indicating that those holders registered would hold the land until the end of time. Hence, conjecturally, the surname is descended from the tenant of the city and lands of Gloucester, held only by the King, who was recorded in the Domesday Book census of 1086. It was from Gloucester that the King commissioned the Domesday Book. The name is probably derived from of the several stewards who held the lands from the King. Durand of Gloucester was such a steward.

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Gloucester Spelling Variations


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Gloucester Spelling Variations



Spelling variations of this family name include: Gloucester, Gloster, Glouster, Glocester and others.

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Gloucester Early History


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Gloucester Early History



This web page shows only a small excerpt of our Gloucester research. Another 183 words (13 lines of text) covering the years 124 and 1242 are included under the topic Early Gloucester History in all our PDF Extended History products and printed products wherever possible.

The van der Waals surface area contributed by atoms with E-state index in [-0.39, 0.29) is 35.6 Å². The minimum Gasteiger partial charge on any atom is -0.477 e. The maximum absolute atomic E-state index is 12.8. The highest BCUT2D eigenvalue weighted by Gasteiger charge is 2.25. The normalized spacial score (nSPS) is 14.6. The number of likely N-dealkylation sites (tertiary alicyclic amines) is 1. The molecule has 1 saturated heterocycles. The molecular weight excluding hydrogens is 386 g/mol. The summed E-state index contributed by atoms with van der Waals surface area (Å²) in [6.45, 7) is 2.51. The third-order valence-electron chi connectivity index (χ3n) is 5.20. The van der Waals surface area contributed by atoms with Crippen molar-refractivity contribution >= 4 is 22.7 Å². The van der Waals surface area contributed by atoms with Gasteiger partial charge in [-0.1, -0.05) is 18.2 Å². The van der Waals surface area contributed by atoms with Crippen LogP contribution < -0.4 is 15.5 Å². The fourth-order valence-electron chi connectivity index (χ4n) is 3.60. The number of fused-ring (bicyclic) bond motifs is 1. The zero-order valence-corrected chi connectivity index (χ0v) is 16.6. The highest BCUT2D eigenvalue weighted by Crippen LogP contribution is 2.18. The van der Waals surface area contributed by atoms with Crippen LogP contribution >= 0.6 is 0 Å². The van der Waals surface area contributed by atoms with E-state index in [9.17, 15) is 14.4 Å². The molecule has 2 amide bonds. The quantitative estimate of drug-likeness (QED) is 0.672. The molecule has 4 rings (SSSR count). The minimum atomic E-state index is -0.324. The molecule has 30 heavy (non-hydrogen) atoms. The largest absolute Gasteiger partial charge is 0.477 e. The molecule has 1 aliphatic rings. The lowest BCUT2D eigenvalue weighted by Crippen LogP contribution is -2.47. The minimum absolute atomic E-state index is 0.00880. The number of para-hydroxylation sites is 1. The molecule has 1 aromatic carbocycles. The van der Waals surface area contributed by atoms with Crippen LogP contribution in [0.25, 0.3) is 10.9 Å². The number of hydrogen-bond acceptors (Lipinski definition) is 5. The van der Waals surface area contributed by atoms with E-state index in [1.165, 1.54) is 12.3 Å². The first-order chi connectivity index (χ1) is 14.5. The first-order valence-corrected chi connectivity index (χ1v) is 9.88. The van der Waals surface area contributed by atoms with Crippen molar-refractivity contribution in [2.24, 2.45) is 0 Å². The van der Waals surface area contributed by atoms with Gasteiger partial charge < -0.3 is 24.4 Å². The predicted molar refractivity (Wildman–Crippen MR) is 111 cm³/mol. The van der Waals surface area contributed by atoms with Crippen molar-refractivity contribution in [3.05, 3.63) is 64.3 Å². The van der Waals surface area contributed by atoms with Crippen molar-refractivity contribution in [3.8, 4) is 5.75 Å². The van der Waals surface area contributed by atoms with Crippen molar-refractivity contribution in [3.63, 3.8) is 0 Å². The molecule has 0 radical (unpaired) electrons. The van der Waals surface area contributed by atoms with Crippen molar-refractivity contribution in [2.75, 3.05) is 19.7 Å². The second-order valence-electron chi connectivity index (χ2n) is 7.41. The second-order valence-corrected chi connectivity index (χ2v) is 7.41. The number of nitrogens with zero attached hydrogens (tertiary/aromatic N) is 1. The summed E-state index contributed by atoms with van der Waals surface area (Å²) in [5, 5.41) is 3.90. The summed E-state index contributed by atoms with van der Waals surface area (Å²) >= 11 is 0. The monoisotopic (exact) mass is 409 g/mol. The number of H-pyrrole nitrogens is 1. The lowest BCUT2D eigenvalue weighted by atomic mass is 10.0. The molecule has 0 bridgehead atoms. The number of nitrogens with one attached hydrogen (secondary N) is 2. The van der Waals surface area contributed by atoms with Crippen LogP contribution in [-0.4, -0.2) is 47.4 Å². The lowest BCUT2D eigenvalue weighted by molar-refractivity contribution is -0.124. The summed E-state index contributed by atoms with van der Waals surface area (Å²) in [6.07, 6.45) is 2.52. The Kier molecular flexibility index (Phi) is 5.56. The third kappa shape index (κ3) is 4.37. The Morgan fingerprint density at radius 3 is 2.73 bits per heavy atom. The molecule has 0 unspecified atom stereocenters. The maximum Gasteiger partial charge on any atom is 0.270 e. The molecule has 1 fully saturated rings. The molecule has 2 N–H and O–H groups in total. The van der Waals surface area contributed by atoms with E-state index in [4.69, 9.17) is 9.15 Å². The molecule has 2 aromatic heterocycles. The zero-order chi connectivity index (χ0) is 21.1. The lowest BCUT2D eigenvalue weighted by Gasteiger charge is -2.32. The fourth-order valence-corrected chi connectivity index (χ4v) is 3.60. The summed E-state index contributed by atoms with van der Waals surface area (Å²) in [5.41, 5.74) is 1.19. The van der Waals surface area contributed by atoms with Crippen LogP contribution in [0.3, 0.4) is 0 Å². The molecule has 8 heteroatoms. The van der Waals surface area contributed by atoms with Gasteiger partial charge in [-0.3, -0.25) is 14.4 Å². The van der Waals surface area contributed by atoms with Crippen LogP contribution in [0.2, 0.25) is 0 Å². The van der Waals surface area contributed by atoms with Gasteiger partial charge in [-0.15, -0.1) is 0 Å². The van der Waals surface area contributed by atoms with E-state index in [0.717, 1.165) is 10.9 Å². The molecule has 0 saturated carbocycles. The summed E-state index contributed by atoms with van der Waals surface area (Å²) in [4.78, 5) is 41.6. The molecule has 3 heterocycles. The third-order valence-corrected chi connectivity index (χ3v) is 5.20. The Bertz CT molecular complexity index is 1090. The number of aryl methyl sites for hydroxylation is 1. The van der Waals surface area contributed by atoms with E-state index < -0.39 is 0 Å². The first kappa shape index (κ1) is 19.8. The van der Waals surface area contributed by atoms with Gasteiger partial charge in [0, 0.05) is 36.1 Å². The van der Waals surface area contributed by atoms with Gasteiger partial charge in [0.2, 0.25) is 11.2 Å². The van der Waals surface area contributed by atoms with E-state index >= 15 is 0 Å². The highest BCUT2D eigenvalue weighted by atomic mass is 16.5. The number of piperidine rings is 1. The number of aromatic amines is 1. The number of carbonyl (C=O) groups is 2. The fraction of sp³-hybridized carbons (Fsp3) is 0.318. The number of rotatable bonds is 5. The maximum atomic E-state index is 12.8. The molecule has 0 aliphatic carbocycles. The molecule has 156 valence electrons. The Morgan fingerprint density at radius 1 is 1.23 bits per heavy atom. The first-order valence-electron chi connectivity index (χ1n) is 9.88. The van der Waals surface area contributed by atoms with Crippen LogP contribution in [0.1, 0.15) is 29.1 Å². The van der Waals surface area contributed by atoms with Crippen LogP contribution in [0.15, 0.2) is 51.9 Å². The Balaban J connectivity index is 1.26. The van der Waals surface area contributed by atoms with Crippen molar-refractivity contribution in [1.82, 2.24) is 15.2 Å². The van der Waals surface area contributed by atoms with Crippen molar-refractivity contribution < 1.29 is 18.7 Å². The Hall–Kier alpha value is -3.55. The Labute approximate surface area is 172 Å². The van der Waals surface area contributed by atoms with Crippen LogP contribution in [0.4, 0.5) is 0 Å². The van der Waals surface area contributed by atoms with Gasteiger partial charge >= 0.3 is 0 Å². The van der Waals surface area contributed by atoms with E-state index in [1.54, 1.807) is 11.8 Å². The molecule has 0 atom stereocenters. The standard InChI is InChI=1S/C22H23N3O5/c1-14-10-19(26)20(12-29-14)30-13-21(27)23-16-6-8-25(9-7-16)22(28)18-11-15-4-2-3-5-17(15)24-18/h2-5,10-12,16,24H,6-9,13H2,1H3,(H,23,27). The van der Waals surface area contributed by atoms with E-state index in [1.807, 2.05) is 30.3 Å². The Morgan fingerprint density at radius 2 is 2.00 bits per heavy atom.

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Gloucester Early Notables (pre 1700)


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Gloucester Early Notables (pre 1700)



More information is included under the topic Early Gloucester Notables in all our PDF Extended History products and printed products wherever possible.

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The Great Migration


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The Great Migration